It looks like its time to get up from the couch, turn off the TV, and put on your running shoes.
Aside from making you fit and strong, a study has confirmed that living a healthy lifestyle can also help add seven disability-free years to your life.
The results of the research, which was published in Health Affairs, determined that several healthy lifestyle factors can boost your longevity by as much as seven years. Most of those years can even be spent free of any disability.
The study findings noted that to some extent, alcohol consumption, being obese/overweight, and quitting smoking are connected with more disability-free years of life. The researchers examined data gleaned from the Health and Retirement Study. The study the scientists referenced looked into the health outcomes of over 14,000 individuals aged 50 to 89 from 1998 to 2012.
Using the data, the researchers determined that individuals who lived healthy lifestyles were able to increase their longevity by at least seven years with a delay in disability onset of about six years.
Men who didn’t smoke, drank in moderation, and weren’t obese had an average life expectancy of 11 years, unlike people in the same age group who took part in high-risk behaviors. Meanwhile, the women lived 12 more healthy years compared to peers who drank heavily, were overweight, and smoked. (Related: When weighing all the factors, experts say leading a healthy lifestyle is your best bet against cancer.)
The researchers categorized disability as limitations in one of these five daily activities:
- Getting dressed
- Getting in/out of bed
Dr. Mikko Myrskylä, co-author and executive director of the Max Planck Institute for Demographic Research in Rostock, Germany, noted that one benefit of living more years disability-free is the need for fewer health care services. With a healthy, productive population, both individuals and communities can enjoy a greater quality of life.
Although the three risk factors were linked to early onset of disability, obesity had a greater link to it. The researchers did state that their study didn’t take genetic factors that could influence risk behaviors into account.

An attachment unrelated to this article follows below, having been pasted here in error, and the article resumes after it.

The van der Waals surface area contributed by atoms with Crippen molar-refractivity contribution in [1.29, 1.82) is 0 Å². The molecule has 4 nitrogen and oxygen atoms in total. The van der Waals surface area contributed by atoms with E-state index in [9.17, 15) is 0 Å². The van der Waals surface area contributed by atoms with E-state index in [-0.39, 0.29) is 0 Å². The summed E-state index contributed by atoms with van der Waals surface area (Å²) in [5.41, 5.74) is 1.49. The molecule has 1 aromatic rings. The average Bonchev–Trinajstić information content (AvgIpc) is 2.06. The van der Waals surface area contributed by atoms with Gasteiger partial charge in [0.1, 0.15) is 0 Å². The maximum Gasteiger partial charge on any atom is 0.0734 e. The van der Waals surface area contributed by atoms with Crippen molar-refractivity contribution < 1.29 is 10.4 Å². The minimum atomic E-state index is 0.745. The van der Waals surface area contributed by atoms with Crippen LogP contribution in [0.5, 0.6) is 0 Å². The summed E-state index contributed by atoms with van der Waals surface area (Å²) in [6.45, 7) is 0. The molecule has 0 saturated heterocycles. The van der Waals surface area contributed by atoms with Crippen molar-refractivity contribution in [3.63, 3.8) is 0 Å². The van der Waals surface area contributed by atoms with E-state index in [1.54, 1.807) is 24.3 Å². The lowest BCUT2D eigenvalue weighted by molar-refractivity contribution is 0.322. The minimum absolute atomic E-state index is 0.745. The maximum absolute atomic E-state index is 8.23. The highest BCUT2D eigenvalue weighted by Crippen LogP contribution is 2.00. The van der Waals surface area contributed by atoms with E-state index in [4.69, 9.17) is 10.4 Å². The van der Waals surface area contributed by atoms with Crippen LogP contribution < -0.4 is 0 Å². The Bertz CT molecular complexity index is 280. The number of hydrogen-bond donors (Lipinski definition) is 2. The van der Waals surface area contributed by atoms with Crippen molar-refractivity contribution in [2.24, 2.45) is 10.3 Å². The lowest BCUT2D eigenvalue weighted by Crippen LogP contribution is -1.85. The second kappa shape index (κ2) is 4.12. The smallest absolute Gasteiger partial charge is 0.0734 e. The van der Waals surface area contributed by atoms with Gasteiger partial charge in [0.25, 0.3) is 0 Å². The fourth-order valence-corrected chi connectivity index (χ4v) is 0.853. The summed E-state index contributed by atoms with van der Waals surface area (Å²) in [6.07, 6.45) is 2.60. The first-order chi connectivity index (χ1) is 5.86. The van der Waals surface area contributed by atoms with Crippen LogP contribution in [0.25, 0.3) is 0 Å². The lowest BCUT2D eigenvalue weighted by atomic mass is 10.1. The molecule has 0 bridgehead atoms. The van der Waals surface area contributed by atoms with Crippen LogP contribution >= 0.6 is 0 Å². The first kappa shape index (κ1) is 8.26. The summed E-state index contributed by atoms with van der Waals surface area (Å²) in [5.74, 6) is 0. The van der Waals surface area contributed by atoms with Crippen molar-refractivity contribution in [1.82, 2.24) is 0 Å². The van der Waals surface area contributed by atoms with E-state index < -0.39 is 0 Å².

Dr. Myrskylä emphasized the need for a more effective policy that can minimize risky health behaviors, such as the promotion of the dangers of tobacco and encouraging moderate drinking, which were both public health successes. But obesity has proven to be more challenging since experts have yet to finalize the most effective way of addressing this risk factor.
Dr. Myrskylä shared that individuals older than 50 who drink excessively, are smokers, or are obese shouldn’t feel dismayed by these findings since it’s not too late to make lifestyle changes that can improve their health conditions.
He concluded, “For example, we observed that former smokers had almost as long healthy lifespan as never-smokers.” Individuals who take action right away and make healthier life choices can still enjoy “massive health gains.”
Tips to live a healthy lifestyle
Aside from drinking moderately, quitting smoking, and staying in shape, here are other tips to help you live a healthy lifestyle:
- Consume more fruits and vegetables – Try to eat more than three servings of fruits and vegetables a day to improve your health. Eating fruits and vegetables regularly, which are rich in fiber and vitamins, may help lower your risk of heart disease by 76 percent.
- Exercise regularly – This may seem like common sense, but not enough people exercise regularly despite its many health benefits. If you’re up for it, regular high-intensity exercise, like running, can add about four years to your life. Any kind of regular exercise is food for the heart, mind, and metabolism. If you want something slower paced, taking a 30-minute brisk walk daily can also help lower your risk of heart problems.
- Get busy in the bedroom – Having sex regularly, or at least two to three times weekly, may add at least three years to your life. Sex can burn as many calories as running for 30 minutes, and having sex regularly can even help boost your immunity, lower your blood pressure, and strengthen your heart.
- Spend time with family and friends – Not spending enough time with your loved ones can increase your risk of heart disease. Loneliness might even cause inflammation, and even if you’re healthy, this can be just as dangerous as having high cholesterol or smoking regularly.
- Switch off the TV – Spending too much idle time just watching TV can be bad for your health. If you can’t say goodbye to your favorite shows, make an effort to limit your binge-watching to less than two hours daily.
You can read more articles about disease prevention and other tips on how to live a healthy lifestyle at Longevity.news.
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